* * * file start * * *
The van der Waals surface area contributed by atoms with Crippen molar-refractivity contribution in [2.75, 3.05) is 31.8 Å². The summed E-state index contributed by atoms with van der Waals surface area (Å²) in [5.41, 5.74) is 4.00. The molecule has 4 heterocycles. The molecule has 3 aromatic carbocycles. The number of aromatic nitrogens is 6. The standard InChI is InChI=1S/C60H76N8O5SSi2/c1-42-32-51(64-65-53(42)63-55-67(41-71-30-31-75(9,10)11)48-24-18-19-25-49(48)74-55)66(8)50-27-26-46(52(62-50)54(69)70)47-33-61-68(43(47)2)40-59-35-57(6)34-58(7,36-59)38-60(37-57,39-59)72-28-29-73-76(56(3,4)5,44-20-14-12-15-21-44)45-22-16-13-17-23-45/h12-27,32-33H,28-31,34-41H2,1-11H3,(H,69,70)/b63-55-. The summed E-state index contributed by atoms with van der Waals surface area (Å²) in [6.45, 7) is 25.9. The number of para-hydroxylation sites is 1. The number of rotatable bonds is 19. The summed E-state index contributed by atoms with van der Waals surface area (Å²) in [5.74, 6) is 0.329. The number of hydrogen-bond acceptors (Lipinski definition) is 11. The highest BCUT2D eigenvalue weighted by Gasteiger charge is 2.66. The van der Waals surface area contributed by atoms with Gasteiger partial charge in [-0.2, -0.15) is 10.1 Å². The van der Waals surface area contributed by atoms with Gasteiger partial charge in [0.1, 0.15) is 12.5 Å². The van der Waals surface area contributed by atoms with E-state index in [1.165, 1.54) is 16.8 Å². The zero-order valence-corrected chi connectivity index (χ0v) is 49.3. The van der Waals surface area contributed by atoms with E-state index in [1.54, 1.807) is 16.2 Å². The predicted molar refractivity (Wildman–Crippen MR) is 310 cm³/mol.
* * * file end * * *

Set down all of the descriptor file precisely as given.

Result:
The van der Waals surface area contributed by atoms with Crippen molar-refractivity contribution in [2.75, 3.05) is 31.8 Å². The summed E-state index contributed by atoms with van der Waals surface area (Å²) in [5.41, 5.74) is 4.00. The molecule has 4 heterocycles. The molecule has 3 aromatic carbocycles. The number of aromatic nitrogens is 6. The standard InChI is InChI=1S/C60H76N8O5SSi2/c1-42-32-51(64-65-53(42)63-55-67(41-71-30-31-75(9,10)11)48-24-18-19-25-49(48)74-55)66(8)50-27-26-46(52(62-50)54(69)70)47-33-61-68(43(47)2)40-59-35-57(6)34-58(7,36-59)38-60(37-57,39-59)72-28-29-73-76(56(3,4)5,44-20-14-12-15-21-44)45-22-16-13-17-23-45/h12-27,32-33H,28-31,34-41H2,1-11H3,(H,69,70)/b63-55-. The summed E-state index contributed by atoms with van der Waals surface area (Å²) in [6.45, 7) is 25.9. The number of para-hydroxylation sites is 1. The number of rotatable bonds is 19. The summed E-state index contributed by atoms with van der Waals surface area (Å²) in [5.74, 6) is 0.329. The number of hydrogen-bond acceptors (Lipinski definition) is 11. The highest BCUT2D eigenvalue weighted by Gasteiger charge is 2.66. The van der Waals surface area contributed by atoms with Gasteiger partial charge in [-0.2, -0.15) is 10.1 Å². The van der Waals surface area contributed by atoms with Gasteiger partial charge in [0.1, 0.15) is 12.5 Å². The van der Waals surface area contributed by atoms with E-state index in [1.165, 1.54) is 16.8 Å². The zero-order valence-corrected chi connectivity index (χ0v) is 49.3. The van der Waals surface area contributed by atoms with E-state index in [1.54, 1.807) is 16.2 Å². The predicted molar refractivity (Wildman–Crippen MR) is 310 cm³/mol.